Most students have only been exposed to complicated, difficult poems written by dusty, old, white men who have been dead for over 100 years. Then they were forced to pick apart every little nuance. No wonder so many of them fear (or hate) poetry.
Take a similar approach to the songs activity above but with published poems. Find a variety of poems that students will be able to easily understand and maybe even enjoy. We go with the approach that the students won’t necessarily like every poem, but every student will read at least one poem that they like (which for some will be a first).
We recommend looking for poems over a lot of different topics: food, sports, cars, animals, insects, rodeos, fashion, even space travel.
Simply have students read through the poems (or record yourself reading the poems, or even better, find a video of the poet or a celebrity reading the poems) and write a 1-3 sentence response. And by response, we simply mean opinion, reflection, what does it make you think of.
As a follow-up in a subsequent lesson, have students identify a basic poetry element and the tone like they did in the songs activity.
“The Killers That Run…” by Leonard Cohen
“Mexicans Begin Jogging” by Gary Soto
“Woman” by Nikki Giovanni
“Ballad of the Landlord” by Langston Hughes
“Oranges” by Gary Soto
“Alive Together” by Lisel Mueller
“The Shape of History” by Charles Webb
“l (a” by e e cummings
“Incident” by Countee Cullen
“Cross” by Langston Hughes
“If” by Rudyard Kipling
“Sorting Laundry” by Elisavietta Ritchie
“Casey at the Bat” by Ernest Lawrence Thayer
“Ballad of Birmingham” by Dudley Randall
Poetry Anthology Project
For a little more advanced project that would allow students to learn about poetry while doing some self-exploration into poems they may find interesting, consider having students create a poetry anthology like this one.
You will compile an anthology, or collection, of poems, songs and artwork portraying two contrasting themes. You will present your poetry in a creative presentation format which must contain illustrations, creative font, and color.
This collection must contain each of the following for each theme:
- 3 poems published* prior to 1990 (note date of publication for each poem) for each of the two contrasting themes. At least 1 poem for each theme must be from a poetry-award-winning poet (note the award on the poem)
- 1 original poem (as in written by you) for each of the two contrasting themes (minimum of 4 lines each)
- Find 1 song for each theme. Songs must be school appropriate (NO references to drugs, sex or alcohol; NO vulgar language). You must type the lyrics and include the songwriter.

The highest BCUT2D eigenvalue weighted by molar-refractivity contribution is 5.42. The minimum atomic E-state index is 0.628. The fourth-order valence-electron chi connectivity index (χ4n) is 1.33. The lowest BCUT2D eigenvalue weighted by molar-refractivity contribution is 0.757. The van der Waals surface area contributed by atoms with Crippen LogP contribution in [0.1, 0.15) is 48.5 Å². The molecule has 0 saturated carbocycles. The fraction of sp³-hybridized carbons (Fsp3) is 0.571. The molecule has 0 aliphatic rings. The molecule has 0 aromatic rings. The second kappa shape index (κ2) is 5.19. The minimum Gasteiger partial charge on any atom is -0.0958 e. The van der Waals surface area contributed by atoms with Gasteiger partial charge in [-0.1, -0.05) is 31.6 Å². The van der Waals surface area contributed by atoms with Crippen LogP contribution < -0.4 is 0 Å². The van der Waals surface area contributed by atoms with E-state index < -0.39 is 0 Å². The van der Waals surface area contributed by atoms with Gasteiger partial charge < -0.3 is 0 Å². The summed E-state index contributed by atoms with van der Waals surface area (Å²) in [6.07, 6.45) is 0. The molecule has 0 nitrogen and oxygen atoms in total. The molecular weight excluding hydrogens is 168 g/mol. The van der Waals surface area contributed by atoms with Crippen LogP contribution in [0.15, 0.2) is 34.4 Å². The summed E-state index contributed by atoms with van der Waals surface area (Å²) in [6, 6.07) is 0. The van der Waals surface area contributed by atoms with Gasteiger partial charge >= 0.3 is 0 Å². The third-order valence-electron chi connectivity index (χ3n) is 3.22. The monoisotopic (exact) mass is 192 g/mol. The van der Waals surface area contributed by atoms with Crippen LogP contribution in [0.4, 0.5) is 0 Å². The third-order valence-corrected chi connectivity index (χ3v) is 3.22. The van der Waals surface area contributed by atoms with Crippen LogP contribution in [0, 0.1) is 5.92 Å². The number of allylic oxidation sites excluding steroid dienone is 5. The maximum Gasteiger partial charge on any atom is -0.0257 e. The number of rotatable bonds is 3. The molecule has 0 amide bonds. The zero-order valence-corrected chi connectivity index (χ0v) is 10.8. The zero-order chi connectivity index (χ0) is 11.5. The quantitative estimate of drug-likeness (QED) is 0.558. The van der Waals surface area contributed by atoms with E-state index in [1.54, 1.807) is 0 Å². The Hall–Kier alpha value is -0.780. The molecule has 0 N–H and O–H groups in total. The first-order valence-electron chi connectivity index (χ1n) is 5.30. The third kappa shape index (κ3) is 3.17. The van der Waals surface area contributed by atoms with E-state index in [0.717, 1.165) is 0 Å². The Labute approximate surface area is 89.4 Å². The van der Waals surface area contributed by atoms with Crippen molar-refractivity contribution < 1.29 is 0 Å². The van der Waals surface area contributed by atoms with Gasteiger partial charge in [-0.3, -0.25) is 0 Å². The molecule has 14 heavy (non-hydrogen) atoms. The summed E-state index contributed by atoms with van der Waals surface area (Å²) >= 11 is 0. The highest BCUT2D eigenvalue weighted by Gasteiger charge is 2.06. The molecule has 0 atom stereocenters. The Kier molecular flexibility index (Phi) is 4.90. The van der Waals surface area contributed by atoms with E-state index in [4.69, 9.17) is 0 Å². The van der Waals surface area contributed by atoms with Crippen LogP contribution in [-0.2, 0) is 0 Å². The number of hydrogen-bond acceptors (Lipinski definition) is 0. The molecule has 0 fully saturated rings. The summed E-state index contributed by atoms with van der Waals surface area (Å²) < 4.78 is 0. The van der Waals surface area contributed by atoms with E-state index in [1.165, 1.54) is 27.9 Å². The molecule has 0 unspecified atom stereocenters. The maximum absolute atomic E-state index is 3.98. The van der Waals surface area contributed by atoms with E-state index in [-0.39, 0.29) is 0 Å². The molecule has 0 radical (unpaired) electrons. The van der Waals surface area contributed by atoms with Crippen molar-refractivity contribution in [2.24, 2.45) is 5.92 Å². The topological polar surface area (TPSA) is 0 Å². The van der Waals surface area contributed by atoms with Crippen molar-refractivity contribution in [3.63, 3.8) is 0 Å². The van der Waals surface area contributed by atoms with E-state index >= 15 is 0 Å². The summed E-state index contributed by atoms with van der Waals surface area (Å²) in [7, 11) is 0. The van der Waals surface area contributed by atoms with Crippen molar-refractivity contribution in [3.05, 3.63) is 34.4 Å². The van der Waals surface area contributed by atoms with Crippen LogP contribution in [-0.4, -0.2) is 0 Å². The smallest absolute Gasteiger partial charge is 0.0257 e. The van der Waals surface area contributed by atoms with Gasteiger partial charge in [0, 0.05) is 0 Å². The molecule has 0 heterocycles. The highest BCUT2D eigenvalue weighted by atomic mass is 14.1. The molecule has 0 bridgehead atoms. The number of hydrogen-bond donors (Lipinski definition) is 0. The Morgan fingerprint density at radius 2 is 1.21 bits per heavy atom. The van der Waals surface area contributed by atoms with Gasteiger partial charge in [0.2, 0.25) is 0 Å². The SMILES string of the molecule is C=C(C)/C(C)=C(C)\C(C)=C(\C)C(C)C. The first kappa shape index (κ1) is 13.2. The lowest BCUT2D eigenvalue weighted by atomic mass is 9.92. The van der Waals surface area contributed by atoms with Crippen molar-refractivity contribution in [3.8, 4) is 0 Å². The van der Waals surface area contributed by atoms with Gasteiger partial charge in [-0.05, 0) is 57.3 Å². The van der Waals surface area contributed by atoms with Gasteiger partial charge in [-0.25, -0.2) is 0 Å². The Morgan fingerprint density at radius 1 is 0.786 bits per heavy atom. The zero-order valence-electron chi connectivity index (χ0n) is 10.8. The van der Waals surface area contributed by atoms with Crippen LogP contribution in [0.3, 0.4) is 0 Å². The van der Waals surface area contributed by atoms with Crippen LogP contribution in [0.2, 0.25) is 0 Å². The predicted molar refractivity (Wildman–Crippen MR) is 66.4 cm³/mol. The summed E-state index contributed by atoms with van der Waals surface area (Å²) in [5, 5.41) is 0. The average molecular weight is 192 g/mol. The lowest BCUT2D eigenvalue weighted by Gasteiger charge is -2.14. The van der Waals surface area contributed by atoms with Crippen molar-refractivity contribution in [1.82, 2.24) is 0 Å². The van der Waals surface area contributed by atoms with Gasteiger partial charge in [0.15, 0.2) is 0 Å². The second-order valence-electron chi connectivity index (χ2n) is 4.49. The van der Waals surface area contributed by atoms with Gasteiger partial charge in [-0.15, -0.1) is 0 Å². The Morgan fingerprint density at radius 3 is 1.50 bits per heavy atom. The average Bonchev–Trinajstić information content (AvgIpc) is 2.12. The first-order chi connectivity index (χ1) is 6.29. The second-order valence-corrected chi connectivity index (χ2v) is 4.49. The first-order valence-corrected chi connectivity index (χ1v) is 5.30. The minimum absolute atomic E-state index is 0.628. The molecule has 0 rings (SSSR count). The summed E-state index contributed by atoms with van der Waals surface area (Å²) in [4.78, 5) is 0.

- You must have one piece of art for each theme (painting, collage, model, sketch, statue, etc.). One may be an ORIGINAL artwork, and the other must be an image of a FAMOUS piece of art.
- A 1 paragraph analysis of one of the published poems in which you analyze the word choice, character, imagery, figures of speech, tone, OR form
- A paraphrase of one of the poems
- A reflection on your work on this project and what you have learned in this unit (in a paragraph explain how this unit/project changed or improved your understanding and appreciation of poetry)
That makes a total of 8 poems, 2 songs, 2 pieces of art, and 3 compositions
*a poem is not considered published simply because it is on the internet
We recommend that you provide students with a copy of the rubric anytime you assign a project so here is one for this project.
_____/20 – 4 published poems (5 points X 4)
_____/10 – 2 award winning (5 points X 2)
_____/10 – 2 original poems (5 points X 2)
_____/10 – 2 songs (5 points X 2)
_____/10 – 2 pieces of art (5 points X 2)
_____/10 – analysis
______/5 – paraphrase
______/5 – reflection
_____/20 – presentation creativity
Once students have explored how poetry can express any emotion found in the human experience, challenge them to write about their feelings regarding their current situation.
For some, that will be enough, and they will begin experimenting with poetic forms.
For those who need more guidance, have them list 5-10 adjectives describing the different ways they have felt during this pandemic. Have them list 5-10 things they have done or observed that are different from their normal routines. Ask them to describe what they have been most grateful for during this time.
Then have them pick one (or a few) of the items above and describe it with as much feeling, emotion, and detail they can muster up. You could even have them write to the tune of one of their favorite songs. Challenge them to include 3 of the poetry elements you have covered.
All of us are experiencing pretty strong emotions at this time. Poetry can be a healthy way to express and document those feelings. Reading in general can provide a healthy escape. What you’re doing matters! You are helping your students survive what for many is an overwhelming experience.